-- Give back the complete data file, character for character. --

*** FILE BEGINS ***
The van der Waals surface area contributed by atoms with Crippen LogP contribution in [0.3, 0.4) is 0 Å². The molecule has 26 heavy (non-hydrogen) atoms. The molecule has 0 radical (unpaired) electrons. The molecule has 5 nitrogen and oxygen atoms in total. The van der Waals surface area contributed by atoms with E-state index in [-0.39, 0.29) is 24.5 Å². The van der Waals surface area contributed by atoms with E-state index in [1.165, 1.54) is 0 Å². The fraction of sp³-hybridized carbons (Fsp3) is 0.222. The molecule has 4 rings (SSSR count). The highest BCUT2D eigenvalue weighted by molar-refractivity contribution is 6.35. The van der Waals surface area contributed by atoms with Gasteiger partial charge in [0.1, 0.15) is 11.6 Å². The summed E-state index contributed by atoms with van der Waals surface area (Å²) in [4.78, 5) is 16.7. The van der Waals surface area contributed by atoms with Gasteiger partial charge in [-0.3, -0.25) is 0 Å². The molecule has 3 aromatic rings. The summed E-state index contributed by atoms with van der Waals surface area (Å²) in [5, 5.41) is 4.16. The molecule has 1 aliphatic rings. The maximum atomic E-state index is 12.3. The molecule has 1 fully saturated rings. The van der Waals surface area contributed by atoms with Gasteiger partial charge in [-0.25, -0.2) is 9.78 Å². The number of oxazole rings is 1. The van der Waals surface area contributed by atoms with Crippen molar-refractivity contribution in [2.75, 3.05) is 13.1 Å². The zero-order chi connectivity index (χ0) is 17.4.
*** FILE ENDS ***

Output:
The van der Waals surface area contributed by atoms with Crippen LogP contribution in [0.3, 0.4) is 0 Å². The molecule has 26 heavy (non-hydrogen) atoms. The molecule has 0 radical (unpaired) electrons. The molecule has 5 nitrogen and oxygen atoms in total. The van der Waals surface area contributed by atoms with E-state index in [-0.39, 0.29) is 24.5 Å². The van der Waals surface area contributed by atoms with E-state index in [1.165, 1.54) is 0 Å². The fraction of sp³-hybridized carbons (Fsp3) is 0.222. The molecule has 4 rings (SSSR count). The highest BCUT2D eigenvalue weighted by molar-refractivity contribution is 6.35. The van der Waals surface area contributed by atoms with Gasteiger partial charge in [0.1, 0.15) is 11.6 Å². The summed E-state index contributed by atoms with van der Waals surface area (Å²) in [4.78, 5) is 16.7. The van der Waals surface area contributed by atoms with Gasteiger partial charge in [-0.3, -0.25) is 0 Å². The molecule has 3 aromatic rings. The summed E-state index contributed by atoms with van der Waals surface area (Å²) in [5, 5.41) is 4.16. The molecule has 1 aliphatic rings. The maximum atomic E-state index is 12.3. The molecule has 1 fully saturated rings. The van der Waals surface area contributed by atoms with Gasteiger partial charge in [-0.25, -0.2) is 9.78 Å². The number of oxazole rings is 1. The van der Waals surface area contributed by atoms with Crippen molar-refractivity contribution in [2.75, 3.05) is 13.1 Å². The zero-order chi connectivity index (χ0) is 17.4.